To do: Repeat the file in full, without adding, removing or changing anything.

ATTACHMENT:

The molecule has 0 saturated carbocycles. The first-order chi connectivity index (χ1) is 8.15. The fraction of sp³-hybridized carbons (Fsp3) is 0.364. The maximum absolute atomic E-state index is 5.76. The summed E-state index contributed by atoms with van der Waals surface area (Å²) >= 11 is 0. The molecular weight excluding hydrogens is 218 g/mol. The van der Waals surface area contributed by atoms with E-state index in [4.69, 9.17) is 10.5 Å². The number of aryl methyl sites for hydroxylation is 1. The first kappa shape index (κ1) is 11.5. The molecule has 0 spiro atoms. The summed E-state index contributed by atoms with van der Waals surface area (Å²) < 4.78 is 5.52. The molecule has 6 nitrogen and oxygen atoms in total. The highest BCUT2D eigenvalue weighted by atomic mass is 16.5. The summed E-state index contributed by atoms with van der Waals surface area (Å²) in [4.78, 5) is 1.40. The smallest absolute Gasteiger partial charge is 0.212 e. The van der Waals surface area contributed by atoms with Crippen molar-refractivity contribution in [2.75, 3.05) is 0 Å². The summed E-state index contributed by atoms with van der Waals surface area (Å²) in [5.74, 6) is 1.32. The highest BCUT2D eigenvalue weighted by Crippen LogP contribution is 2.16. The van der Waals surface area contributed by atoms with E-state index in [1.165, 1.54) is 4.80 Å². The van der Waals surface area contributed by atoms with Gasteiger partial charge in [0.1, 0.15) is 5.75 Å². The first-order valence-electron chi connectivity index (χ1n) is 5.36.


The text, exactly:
The molecule has 0 saturated carbocycles. The first-order chi connectivity index (χ1) is 8.15. The fraction of sp³-hybridized carbons (Fsp3) is 0.364. The maximum absolute atomic E-state index is 5.76. The summed E-state index contributed by atoms with van der Waals surface area (Å²) >= 11 is 0. The molecular weight excluding hydrogens is 218 g/mol. The van der Waals surface area contributed by atoms with E-state index in [4.69, 9.17) is 10.5 Å². The number of aryl methyl sites for hydroxylation is 1. The first kappa shape index (κ1) is 11.5. The molecule has 0 spiro atoms. The summed E-state index contributed by atoms with van der Waals surface area (Å²) < 4.78 is 5.52. The molecule has 6 nitrogen and oxygen atoms in total. The highest BCUT2D eigenvalue weighted by atomic mass is 16.5. The summed E-state index contributed by atoms with van der Waals surface area (Å²) in [4.78, 5) is 1.40. The smallest absolute Gasteiger partial charge is 0.212 e. The van der Waals surface area contributed by atoms with Crippen molar-refractivity contribution in [2.75, 3.05) is 0 Å². The summed E-state index contributed by atoms with van der Waals surface area (Å²) in [5.74, 6) is 1.32. The highest BCUT2D eigenvalue weighted by Crippen LogP contribution is 2.16. The van der Waals surface area contributed by atoms with E-state index in [1.165, 1.54) is 4.80 Å². The van der Waals surface area contributed by atoms with Gasteiger partial charge in [0.1, 0.15) is 5.75 Å². The first-order valence-electron chi connectivity index (χ1n) is 5.36.